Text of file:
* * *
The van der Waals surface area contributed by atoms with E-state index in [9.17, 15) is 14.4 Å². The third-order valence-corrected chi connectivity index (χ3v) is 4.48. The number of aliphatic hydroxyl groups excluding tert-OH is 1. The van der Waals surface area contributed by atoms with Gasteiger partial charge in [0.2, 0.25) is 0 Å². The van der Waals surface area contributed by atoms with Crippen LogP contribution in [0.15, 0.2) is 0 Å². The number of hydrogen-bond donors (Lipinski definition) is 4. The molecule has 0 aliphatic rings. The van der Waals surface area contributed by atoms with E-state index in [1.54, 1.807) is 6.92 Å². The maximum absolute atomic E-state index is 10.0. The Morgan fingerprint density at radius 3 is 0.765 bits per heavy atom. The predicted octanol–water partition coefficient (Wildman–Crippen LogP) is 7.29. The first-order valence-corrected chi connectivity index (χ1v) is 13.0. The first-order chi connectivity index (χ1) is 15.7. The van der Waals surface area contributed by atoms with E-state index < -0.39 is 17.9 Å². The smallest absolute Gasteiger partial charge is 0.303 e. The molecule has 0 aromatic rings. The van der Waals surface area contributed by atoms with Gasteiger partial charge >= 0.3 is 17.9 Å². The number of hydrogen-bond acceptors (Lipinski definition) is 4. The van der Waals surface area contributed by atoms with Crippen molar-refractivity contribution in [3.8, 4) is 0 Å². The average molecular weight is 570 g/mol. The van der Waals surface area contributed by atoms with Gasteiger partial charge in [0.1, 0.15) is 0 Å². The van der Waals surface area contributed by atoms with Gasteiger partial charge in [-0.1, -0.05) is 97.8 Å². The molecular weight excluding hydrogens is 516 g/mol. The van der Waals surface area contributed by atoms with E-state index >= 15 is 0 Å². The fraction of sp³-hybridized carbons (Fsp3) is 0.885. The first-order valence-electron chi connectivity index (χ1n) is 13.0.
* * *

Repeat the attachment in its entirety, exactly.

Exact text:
The van der Waals surface area contributed by atoms with E-state index in [9.17, 15) is 14.4 Å². The third-order valence-corrected chi connectivity index (χ3v) is 4.48. The number of aliphatic hydroxyl groups excluding tert-OH is 1. The van der Waals surface area contributed by atoms with Gasteiger partial charge in [0.2, 0.25) is 0 Å². The van der Waals surface area contributed by atoms with Crippen LogP contribution in [0.15, 0.2) is 0 Å². The number of hydrogen-bond donors (Lipinski definition) is 4. The molecule has 0 aliphatic rings. The van der Waals surface area contributed by atoms with E-state index in [1.54, 1.807) is 6.92 Å². The maximum absolute atomic E-state index is 10.0. The Morgan fingerprint density at radius 3 is 0.765 bits per heavy atom. The predicted octanol–water partition coefficient (Wildman–Crippen LogP) is 7.29. The first-order valence-corrected chi connectivity index (χ1v) is 13.0. The first-order chi connectivity index (χ1) is 15.7. The van der Waals surface area contributed by atoms with E-state index < -0.39 is 17.9 Å². The smallest absolute Gasteiger partial charge is 0.303 e. The molecule has 0 aromatic rings. The van der Waals surface area contributed by atoms with Gasteiger partial charge >= 0.3 is 17.9 Å². The number of hydrogen-bond acceptors (Lipinski definition) is 4. The van der Waals surface area contributed by atoms with Crippen molar-refractivity contribution in [3.8, 4) is 0 Å². The average molecular weight is 570 g/mol. The van der Waals surface area contributed by atoms with Gasteiger partial charge in [0.1, 0.15) is 0 Å². The van der Waals surface area contributed by atoms with Gasteiger partial charge in [-0.1, -0.05) is 97.8 Å². The molecular weight excluding hydrogens is 516 g/mol. The van der Waals surface area contributed by atoms with E-state index >= 15 is 0 Å². The fraction of sp³-hybridized carbons (Fsp3) is 0.885. The first-order valence-electron chi connectivity index (χ1n) is 13.0.